The winter was unstoppable this year. The snow piled up continuosly from January to May with many areas of Jackson Hole recieving over 700 inches of snow throughout the season (that's nearly 60 feet!). Although this exceptional amount of snow made for a slow start to our hiking season, it has some neat benefits, one being an abundance of water for the wildflowers of Grand Teton National Park to drink up all summer.
As things thawed throughout May and June and the sagebrush began to push through the snow cover we began to see the first spots of brilliant color announcing that flowers were on their way. It wasn't long before fields of yellow arrowleaf balsamroot, and blue lupine were blanketing sections of the valley floor.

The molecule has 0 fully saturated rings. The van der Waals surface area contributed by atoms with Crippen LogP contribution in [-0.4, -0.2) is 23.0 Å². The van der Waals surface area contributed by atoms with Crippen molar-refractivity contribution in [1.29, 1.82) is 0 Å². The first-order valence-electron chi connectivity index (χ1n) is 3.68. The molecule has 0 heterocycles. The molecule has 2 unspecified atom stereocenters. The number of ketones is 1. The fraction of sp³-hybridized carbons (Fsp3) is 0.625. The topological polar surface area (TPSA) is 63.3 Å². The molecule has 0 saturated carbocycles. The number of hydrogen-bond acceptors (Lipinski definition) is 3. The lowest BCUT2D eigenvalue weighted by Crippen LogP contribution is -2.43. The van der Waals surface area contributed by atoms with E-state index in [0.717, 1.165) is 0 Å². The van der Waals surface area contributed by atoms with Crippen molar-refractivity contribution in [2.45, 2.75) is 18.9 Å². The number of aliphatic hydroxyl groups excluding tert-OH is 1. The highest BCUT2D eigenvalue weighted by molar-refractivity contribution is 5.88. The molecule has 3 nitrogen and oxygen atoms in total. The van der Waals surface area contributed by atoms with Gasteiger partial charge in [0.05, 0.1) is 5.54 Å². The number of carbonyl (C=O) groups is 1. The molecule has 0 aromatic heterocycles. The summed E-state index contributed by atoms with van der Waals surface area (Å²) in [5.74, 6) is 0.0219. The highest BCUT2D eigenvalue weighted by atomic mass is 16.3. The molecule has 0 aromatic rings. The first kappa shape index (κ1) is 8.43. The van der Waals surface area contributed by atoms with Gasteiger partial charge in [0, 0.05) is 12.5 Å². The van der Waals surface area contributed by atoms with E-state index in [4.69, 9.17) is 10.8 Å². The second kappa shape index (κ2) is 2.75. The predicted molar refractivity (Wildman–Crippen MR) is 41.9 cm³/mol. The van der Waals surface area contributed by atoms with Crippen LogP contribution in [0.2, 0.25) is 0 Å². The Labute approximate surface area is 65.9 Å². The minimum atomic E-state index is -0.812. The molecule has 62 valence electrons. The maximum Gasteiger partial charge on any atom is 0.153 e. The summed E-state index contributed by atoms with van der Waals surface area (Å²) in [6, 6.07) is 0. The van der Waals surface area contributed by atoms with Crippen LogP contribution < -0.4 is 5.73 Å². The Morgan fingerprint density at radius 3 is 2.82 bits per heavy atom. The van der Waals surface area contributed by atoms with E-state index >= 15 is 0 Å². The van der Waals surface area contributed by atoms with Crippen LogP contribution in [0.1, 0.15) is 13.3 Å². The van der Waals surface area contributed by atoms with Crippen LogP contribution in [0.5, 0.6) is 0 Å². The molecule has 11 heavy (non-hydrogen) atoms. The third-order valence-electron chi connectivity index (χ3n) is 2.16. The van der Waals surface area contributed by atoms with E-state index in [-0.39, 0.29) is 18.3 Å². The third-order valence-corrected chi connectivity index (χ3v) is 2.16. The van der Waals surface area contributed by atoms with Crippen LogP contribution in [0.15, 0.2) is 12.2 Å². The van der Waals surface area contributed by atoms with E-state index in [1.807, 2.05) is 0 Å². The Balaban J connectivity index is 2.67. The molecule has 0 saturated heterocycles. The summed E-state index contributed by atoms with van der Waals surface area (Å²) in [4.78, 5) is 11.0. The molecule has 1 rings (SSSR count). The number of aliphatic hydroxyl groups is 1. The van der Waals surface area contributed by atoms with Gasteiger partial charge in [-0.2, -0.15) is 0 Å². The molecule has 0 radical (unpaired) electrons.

The flowers begin blooming at the lower elevations and climb up the mountainsides chasing the receding snow. Different types of flowers grow at different elevations. Larger more robust species like the arrowleaf balsamroot, lupine, sticky geranium and indian paintbrush thrive in the valley. Moving up through the forests and mid-elevations you may find more intricate flowers such as monkshood, harebell, columbine, steer's head or shooting star. In the upper alpine zone's the flowers are small and close to the ground, look for moss campion, alpine forget-me-not and flox.
The color these flowers provide polk-a-dots and embellishes an already magnificent landscape.